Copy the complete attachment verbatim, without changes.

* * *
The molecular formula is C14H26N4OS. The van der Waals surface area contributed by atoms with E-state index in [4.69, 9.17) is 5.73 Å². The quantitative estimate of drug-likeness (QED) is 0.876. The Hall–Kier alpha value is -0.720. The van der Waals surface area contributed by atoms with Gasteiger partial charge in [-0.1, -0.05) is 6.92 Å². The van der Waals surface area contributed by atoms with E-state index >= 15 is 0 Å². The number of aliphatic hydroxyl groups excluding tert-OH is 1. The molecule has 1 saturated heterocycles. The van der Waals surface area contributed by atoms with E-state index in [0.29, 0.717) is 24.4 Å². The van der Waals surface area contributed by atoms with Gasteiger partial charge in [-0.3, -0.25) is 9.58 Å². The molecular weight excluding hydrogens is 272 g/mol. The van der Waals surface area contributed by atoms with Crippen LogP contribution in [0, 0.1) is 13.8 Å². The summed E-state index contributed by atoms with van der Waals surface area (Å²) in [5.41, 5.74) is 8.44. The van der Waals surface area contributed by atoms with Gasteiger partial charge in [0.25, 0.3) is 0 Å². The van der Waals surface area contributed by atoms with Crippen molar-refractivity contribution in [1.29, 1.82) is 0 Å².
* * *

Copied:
The molecular formula is C14H26N4OS. The van der Waals surface area contributed by atoms with E-state index in [4.69, 9.17) is 5.73 Å². The quantitative estimate of drug-likeness (QED) is 0.876. The Hall–Kier alpha value is -0.720. The van der Waals surface area contributed by atoms with Gasteiger partial charge in [-0.1, -0.05) is 6.92 Å². The van der Waals surface area contributed by atoms with E-state index >= 15 is 0 Å². The number of aliphatic hydroxyl groups excluding tert-OH is 1. The molecule has 1 saturated heterocycles. The van der Waals surface area contributed by atoms with E-state index in [0.29, 0.717) is 24.4 Å². The van der Waals surface area contributed by atoms with Gasteiger partial charge in [-0.3, -0.25) is 9.58 Å². The molecular weight excluding hydrogens is 272 g/mol. The van der Waals surface area contributed by atoms with Crippen LogP contribution in [0, 0.1) is 13.8 Å². The summed E-state index contributed by atoms with van der Waals surface area (Å²) in [5.41, 5.74) is 8.44. The van der Waals surface area contributed by atoms with Gasteiger partial charge in [0.25, 0.3) is 0 Å². The van der Waals surface area contributed by atoms with Crippen molar-refractivity contribution in [1.29, 1.82) is 0 Å².